Enter wide area Ethernet (WAE) services. WAE is a technology that has been around a long time but never gained the same level of adoption as other network services such as MPLS or consumer-type broadband services. In some ways Ethernet has always been a solution looking for a problem as its attributes didn't align cleanly with the challenges most businesses faced. Indeed, the network was considered by many to be a commodity -- the basic plumbing if you will -- where the information being transported was best-effort in nature. Because of this, network managers and procurement officers just went with what they knew, even though it was often considerably more expensive. DX is the problem that Ethernet and WAE have been waiting for. WAE directly addresses the business problems faced by digital organizations. ... Data continues to grow at exponential rates; 90% of all data that exists today, in fact, has been created in the past two years, according to ZK Research. IoT, video, mobile services and other data will only continue to add to the glut.
Machine learning is proving so useful that it's tempting to assume it can solve every problem and applies to every situation. Like any other tool, machine learning is useful in particular areas, especially for problems you’ve always had but knew you could never hire enough people to tackle, or for problems with a clear goal but no obvious method for achieving it. Still, every organization is likely to take advantage of machine learning in one way or another, as 42 percent of executives recently told Accenture they expect AI will be behind all their new innovations by 2021. But you’ll get better results if you look beyond the hype and avoid these common myths by understanding what machine learning can and can’t deliver. ... Think of it as anything that makes machines seem smart. None of these are the kind of general “artificial intelligence” that some people fear could compete with or even attack humanity. Beware the buzzwords and be precise.
As organizations matured, they could use the cloud control plane tools to create NAC rules. While the interface required training, the concepts were similar. Traffic from one set of hosts was allowed or disallowed. However, the cloud security control plane does represent one of the first early challenges in hybrid IT security—a consistent operations control plane. As hybrid IT services become more complex, security professionals required more granular controls between the public cloud and private infrastructure. Take the universal example of the web and application tiers in a three-tier application as an example. Merely creating a firewall rule that allows traffic from the web-tier to the application-tier proved complex. Early private data center firewalls lacked the context of ephemeral cloud security objects. If the web-tier leveraged elastic compute, the public cloud administrator had to ensure that auto-scaled web servers were all created in the same network scope for the static firewall to properly filter traffic.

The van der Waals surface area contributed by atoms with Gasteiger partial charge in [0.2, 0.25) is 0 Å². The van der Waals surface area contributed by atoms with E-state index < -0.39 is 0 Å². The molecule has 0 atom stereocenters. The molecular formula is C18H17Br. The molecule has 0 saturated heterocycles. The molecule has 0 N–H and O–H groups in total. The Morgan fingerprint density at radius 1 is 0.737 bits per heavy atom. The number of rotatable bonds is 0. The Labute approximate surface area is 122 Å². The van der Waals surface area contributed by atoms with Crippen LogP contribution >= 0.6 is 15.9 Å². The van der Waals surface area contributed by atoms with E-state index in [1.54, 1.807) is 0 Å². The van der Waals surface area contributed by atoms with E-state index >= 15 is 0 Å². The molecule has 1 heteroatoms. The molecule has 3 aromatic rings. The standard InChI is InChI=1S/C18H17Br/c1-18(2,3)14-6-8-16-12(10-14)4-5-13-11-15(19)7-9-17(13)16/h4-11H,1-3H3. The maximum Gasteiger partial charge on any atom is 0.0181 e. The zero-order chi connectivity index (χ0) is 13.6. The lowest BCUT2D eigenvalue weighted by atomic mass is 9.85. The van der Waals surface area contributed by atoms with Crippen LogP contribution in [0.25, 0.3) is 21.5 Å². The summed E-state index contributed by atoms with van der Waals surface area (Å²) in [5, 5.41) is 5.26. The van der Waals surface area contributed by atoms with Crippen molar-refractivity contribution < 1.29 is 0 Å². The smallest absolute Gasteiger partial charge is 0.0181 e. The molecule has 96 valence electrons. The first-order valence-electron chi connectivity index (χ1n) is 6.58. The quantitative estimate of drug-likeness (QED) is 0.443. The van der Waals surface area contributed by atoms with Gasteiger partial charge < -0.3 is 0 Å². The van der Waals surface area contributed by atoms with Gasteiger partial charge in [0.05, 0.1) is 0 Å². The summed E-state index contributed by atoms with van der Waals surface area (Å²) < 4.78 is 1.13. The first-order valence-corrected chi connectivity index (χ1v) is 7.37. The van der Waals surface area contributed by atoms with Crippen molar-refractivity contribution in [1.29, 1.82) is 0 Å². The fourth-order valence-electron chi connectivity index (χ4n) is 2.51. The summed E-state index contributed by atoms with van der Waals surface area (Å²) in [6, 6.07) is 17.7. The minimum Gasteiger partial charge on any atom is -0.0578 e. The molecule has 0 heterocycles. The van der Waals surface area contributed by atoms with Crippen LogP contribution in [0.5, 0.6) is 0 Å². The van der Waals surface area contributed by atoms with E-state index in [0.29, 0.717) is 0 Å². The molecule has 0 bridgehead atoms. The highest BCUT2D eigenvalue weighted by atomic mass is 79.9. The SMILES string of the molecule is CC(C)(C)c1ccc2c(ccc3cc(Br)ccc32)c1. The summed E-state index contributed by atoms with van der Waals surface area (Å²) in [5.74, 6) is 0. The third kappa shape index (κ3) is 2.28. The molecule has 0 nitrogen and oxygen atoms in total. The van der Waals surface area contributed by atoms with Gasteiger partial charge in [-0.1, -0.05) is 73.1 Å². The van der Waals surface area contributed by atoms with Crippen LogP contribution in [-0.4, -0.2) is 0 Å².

Perhaps the most useful contrast to the U.S.’s lack of regulatory attention to IoT security issues is Europe, where the General Data Protection Regulation has provoked howls of outrage from the tech industry, but won praise from privacy rights advocates. GDPR, in essence, places the burden on companies to state clearly and up-front what types of user data will be gathered, and precisely what it will be used for. It also gives users the right to see data that has been collected about them, and to correct inaccuracies. It’s not wildly dissimilar to the most stringent data protection law currently on the books in the U.S. – the Health Insurance Portability and Accountability Act, better known as HIPAA. According to Sadeh, a more broad-based privacy protection law in the U.S., designed to address the threats posed by IoT and other technologies that have badly outstripped existing regulations, could easily resemble HIPAA with greater scope.
The technology presents challenges and opportunities for Google. Distributed networks of computers that run digital ledgers can eliminate risks that come with information held centrally by a single company. While Google’s security is strong, it’s one of the largest holders of information in the world. The decentralized approach is also beginning to support new online services that compete with Google. Still, the company is an internet pioneer and has long experience embracing new and open web standards. To build its ledger, Google has looked at technology from the Hyperledger consortium, but it could opt for another type that may be easier to scale to run millions of transactions, one of the people familiar with the situation said. "Any time there’s a paradigm shift like this, there’s an opportunity for new giants to emerge -- but also for incumbents to adopt the new approach," said Elad Gil, a startup investor who worked on early mobile projects at Google more than a decade ago.
Quote for the day:
"Do not lose hold of your dreams or aspirations. For if you do, you may still exist but you have ceased to live." -- Thoreau